There are the usual political and societal shows, but also culture-vulture glances at various aspects of Iran's 3,000 year history, including a podcast of "Darius the Great and the End of History" (I find Iranian claims that they and China have the oldest civilizations in Asia more than a little off-putting, though; okay, t'ain't no Sumerians 'round here no mo', but what about India?), two profiles of Iranian president Mahmoud Ahmadinejad (including one on the religious programme Sunday considering "How Ahmadinejad's strong belief in the return of the Madhi is shaping his government's policies;" gee, sounds like he's got more in common with Our Curious Leader than we've been led to believe...), a look at Iranian cookery, and a one-off called "From Tehran with Laughter," which "explores the rich vein of comedy both inside and outside Iran." Well, mostly outside Iran, for obvious reasons. This last bit was reasonably interesting: the host/correspondent, Omid Djalili, is a stand-up comedian and an actor (he was in Gladiator) and a Bahá'í (pronounced "buh-HI"), which he describes as an offshoot of Islam much the same way that Christianity is an offshoot of Judaism. I was disappointed that, during Djalili's claiming of Mulla Nasrudin as Persia's most renowned humorist/satirist, he neglected to mention that the humorous stories about him are a part of Sufi religious literature, not merely Twainian-type tales.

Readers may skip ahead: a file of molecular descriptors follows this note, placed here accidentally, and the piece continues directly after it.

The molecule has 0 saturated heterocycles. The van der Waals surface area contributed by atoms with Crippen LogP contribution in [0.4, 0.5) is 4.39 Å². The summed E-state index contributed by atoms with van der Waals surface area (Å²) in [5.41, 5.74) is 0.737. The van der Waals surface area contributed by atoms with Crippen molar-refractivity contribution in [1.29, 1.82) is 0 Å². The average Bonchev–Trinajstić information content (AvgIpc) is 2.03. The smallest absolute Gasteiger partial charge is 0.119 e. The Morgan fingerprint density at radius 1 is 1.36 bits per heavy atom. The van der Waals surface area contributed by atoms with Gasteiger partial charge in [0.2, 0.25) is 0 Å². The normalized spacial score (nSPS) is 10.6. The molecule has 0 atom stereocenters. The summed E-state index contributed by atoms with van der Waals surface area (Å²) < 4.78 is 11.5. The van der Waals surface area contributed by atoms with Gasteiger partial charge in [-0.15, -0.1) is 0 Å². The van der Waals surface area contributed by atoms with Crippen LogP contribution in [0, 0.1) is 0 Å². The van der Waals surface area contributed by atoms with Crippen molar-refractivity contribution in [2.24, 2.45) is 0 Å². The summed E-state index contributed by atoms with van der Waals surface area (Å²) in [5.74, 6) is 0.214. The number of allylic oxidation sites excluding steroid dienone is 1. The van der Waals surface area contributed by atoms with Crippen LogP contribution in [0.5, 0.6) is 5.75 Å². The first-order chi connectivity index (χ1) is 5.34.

One kvetch, though: the three-part series of half hour programmes entitled "Iran: A Revolutionary State," hosted by Sir John Tusa (head of BBC's World Service) gives you the first part (aired on Sunday, 17 September) when you click on the "listen again" links for the first and second part (aired on Sunday, 24 September). As I enjoyed listening to the first part, I was annoyed when I couldn't hear the second. Bah.